Used References

Ballou 2004, Business logistics/ supply chain management: planning, organizing and controlling the supply chain, 5th edn, Pearson Prentice Hall, New Jersey.

Bowersox, DJ, Mentzer, JT & Speh, TW 2008, Logistics Leverage, Journal of Business Strategies, vol.25, no.2, pp.85-99, viewed 20 July 2010, Proquest 5000.

Borouge 2010, Borouge opens its logistics hub in Singapore, dated 16 May 2010, accessed 16 July 2010, http://www.borouge.com/MediaCentre/Lists/News/DispformCustom.aspx?id=142

Bucklin, LP 1965, Postponement, speculation and the structure of distribution channels, Journal of Marketing Research, vol.2, pp. 26-31, viewed 17 July 2010, EBSCOHost. 

Christopher, M 2007, `New directions in logistics' in D Waters (eds), Global logistics- new directions in supply chain management, 5th edn, Kogan Page Ltd, Great Britain.

CWT 2009, Annual Report 2009, CWT Limited.

Daugherty, PJ, Stank, TP & Ellinger, AE 1998, Leveraging logistics / distribution capabilities: the effect of logistics service on market share, Journal of Business Logistics, vol.19, no.2, pp.35-52, viewed, 17 July 2010, Proquest 5000.

Dornier, PP, Ernest, R, Fender, M & Kouvelis, P 1998, Global operations and logistics: text and cases, John Wiley and Sons Inc, USA.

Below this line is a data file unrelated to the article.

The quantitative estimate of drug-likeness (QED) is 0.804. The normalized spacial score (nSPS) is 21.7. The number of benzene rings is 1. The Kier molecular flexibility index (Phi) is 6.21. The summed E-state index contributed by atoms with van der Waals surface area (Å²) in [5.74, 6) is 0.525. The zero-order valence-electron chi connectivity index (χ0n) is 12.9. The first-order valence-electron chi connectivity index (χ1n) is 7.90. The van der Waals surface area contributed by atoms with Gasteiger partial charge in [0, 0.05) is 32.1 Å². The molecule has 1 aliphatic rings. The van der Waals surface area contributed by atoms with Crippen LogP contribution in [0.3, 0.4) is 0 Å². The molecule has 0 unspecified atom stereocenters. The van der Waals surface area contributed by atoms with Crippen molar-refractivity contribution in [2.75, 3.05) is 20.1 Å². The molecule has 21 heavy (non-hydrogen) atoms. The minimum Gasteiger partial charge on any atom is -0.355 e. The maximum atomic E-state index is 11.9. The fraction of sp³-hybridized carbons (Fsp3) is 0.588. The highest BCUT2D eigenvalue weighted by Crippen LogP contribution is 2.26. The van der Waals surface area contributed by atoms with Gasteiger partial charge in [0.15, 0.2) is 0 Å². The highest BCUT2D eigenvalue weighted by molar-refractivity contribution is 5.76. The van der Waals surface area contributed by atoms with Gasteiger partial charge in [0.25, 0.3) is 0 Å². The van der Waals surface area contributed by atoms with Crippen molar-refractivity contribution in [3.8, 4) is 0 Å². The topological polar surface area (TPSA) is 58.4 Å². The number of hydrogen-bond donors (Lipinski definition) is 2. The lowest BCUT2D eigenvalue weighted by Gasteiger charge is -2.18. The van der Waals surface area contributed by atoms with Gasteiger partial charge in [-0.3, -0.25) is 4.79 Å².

Fernie, J & Sparks, L 2004, `Retail logistics: changes and challenges', in J Fernie & L Sparks (eds), Logistics and retail management: insights into current practice and trends from leading experts, 2nd edn, Clays Ltd, Great Britain. 

Rietze, SM 2006, Case studies of postponement in supply chain, Massachusetts Institute of Technology.

Sheffi, Y 2005, The resilient enterprise: overcoming vulnerability for competitive advantage, The Massachusetts Institute of Technology Press, USA.

Sheffi, Y 2005, The resilient enterprise: overcoming vulnerability for competitive advantage, video recording, MIT, Nov 2005 http://mitworld.mit.edu/video/322 , viewed 17 July 2010.

Wong, H, Wikner,J, Naim, M 2009, Analysis of form postponement based on optimal positioning of differentiation point and stocking decisions, International Journal of Production Research, vol.47, no.5, pp.1201-1224, viewed 18 July 2010, EBSCOHost.

Zinn, W & Bowersox, DJ 1988, `Planning physical distribution with the principle of postponement', Journal of Business Logistics, vol.9, no.2, pp.117-136, viewed 19 July 2010, EBSCOHost.